Hostage in a dysfunctional digital world

Nothing makes the case for reformation in the increasing jungle of computer travel than moving house

BRATTLEBORO — Remember a time when it was possible to travel the world with an up-to-date passport that simply validated your identity and sent you on your way? It was easy to undertake an exploration of a world full of random pleasures, surprising beauty, and serendipitous encounters.

Today it takes several ever-changing passwords to navigate the simplest computer journey, no matter the destination. It's an experience so frustrating and fraught with roadblocks that it has become a giant stressor at a time when we can't take much more angst, rage, or frustration. Our mental highways are in need of relief and restoration while technological roadmaps urgently require a user-friendly overhaul.

Nothing makes the case for reformation in the increasing jungle of computer travel than more than moving house. It quickly reveals all manner of system failures lurking to gobble up your identity, your ability to function, and your attempts to cling to whatever sanity you still have while living in an out-of-control technological world.

My husband and I moved recently after 23 years at one address. We had phone numbers and email addresses that everyone in our personal, professional, and corporate universes knew.

Within days, we found ourselves in a dysfunctional world held hostage by various companies, banks, internet servers, airlines, mega-businesses, and profit-over-people entities that needed our new contact information but were totally unaware that their online systems were deeply flawed and driving people nuts. They didn't seem to care that customer service representatives were totally inept when trying to solve real problems plaguing customers or that bots were useless.

Links didn't work, passwords weren't recognized, usernames were lost somewhere in cyberspace, and access directions led to dead-end spaces that refused to accept what we typed.

If we were lucky enough to get to an actual living person, calls would be dropped, and worst of all, we'd be told that the problem we were encountering didn't exist - until we were reduced to ranting into our cell phones that they should log on themselves and try following the instructions to nowhere.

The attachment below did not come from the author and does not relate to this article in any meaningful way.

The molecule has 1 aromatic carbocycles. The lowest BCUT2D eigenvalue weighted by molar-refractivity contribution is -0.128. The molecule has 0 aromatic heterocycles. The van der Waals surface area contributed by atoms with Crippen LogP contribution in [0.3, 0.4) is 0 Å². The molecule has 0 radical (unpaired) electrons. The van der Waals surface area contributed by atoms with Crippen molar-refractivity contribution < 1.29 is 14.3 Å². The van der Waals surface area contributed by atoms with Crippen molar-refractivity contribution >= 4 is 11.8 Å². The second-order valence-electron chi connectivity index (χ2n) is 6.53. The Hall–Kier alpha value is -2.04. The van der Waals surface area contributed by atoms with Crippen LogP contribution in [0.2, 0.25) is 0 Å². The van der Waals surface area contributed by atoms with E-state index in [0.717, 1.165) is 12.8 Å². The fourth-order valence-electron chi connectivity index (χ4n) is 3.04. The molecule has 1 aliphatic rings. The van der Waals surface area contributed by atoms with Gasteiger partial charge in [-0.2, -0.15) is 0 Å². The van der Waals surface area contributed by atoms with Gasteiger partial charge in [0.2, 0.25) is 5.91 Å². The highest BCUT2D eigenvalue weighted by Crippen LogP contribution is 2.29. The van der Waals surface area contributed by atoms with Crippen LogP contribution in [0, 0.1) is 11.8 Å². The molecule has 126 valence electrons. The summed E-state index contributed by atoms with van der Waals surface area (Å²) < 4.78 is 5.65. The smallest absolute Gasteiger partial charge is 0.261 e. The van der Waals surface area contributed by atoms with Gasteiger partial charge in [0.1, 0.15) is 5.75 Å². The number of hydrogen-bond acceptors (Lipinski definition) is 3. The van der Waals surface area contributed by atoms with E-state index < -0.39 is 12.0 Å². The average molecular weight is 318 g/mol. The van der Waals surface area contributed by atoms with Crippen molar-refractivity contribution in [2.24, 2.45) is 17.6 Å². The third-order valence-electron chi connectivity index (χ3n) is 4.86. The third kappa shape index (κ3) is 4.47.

“Oh, yeah,” said one agent. “I'll have to tell management about that.”

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Who, we wondered, writes the manuals that tech people resort to when you finally reach one? What are their basic language skills? How do they know firsthand what customers are having trouble with if they haven't experienced it themselves? What level of training do they receive? Where is the research and expertise in systems design and evaluation?

Oh, wait, that all costs money. Much easier to use brainless bots while raking in big bucks.

Never mind wearing consumers down so that they surrender to nonfunctioning systems from which there is no escape. They simply quit trying, yielding to an alternate universe that has us in invisible, inescapable chains as we slowly go mad.

Some years ago, a car manufacturer decided to get smart and have women called “soccer moms” design their SUVs. The strategy was wildly successful. The vans sold like hotcakes.

Too bad no one at other companies - like those that manufacture refrigerators, for example - has ever asked users to design those products. Instead, they continue to let people maneuver milk cartons around interior lights that hang precariously in the middle of the top shelf.

What if essential computer hardware, software and programs were designed and field tested with input from people who actually use them for work, information, or services? What if all the techies, here or offshore, were put to the test along with management?

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The price of not doing so is high. In 2012, Newsweek was among several outlets that examined negative behaviors fostered by the Internet with implications for mental health.

Author Tony Dokoupil's observations still seem relevant to a new kind of mental health challenge spawned by our era's internet-driven technology traps, changes that he said “call to mind a horse that has sprinted out from underneath its rider, dragging the person who once held the reins.”

“No one is arguing for some kind of Amish future,” he wrote. “But the research is now making it clear that the Internet is not 'just' another delivery system. It is creating a whole new mental environment, a digital state of nature where the human mind becomes a spinning instrument panel, and few people will survive unscathed.”

Examples of the problems people are encountering, and their effect, are copious and egregious. Here's an incident that appeared in the Washington Post as I was writing this piece.

Three years ago, the remains of a deceased man were supposedly shipped to his family via FedEx, but now, more than three years later, they remain lost.

When a newspaper investigated the event recently, FedEx responded quickly. That is, a company bot replied, “Hello there. My name is Gaby. This is not the experience we want to provide. I am very sorry for pending delivery. Please send a direct message, I would be happy to assist.”

Apparently, a real FedEx response was still pending when the Post went to press.

Most of us never experience something that terrible, but should you wish to comment, please visit my website or try calling. (Call-back wait time is six months.)

Thank you.

We appreciate your patience. Your call is very important to us.

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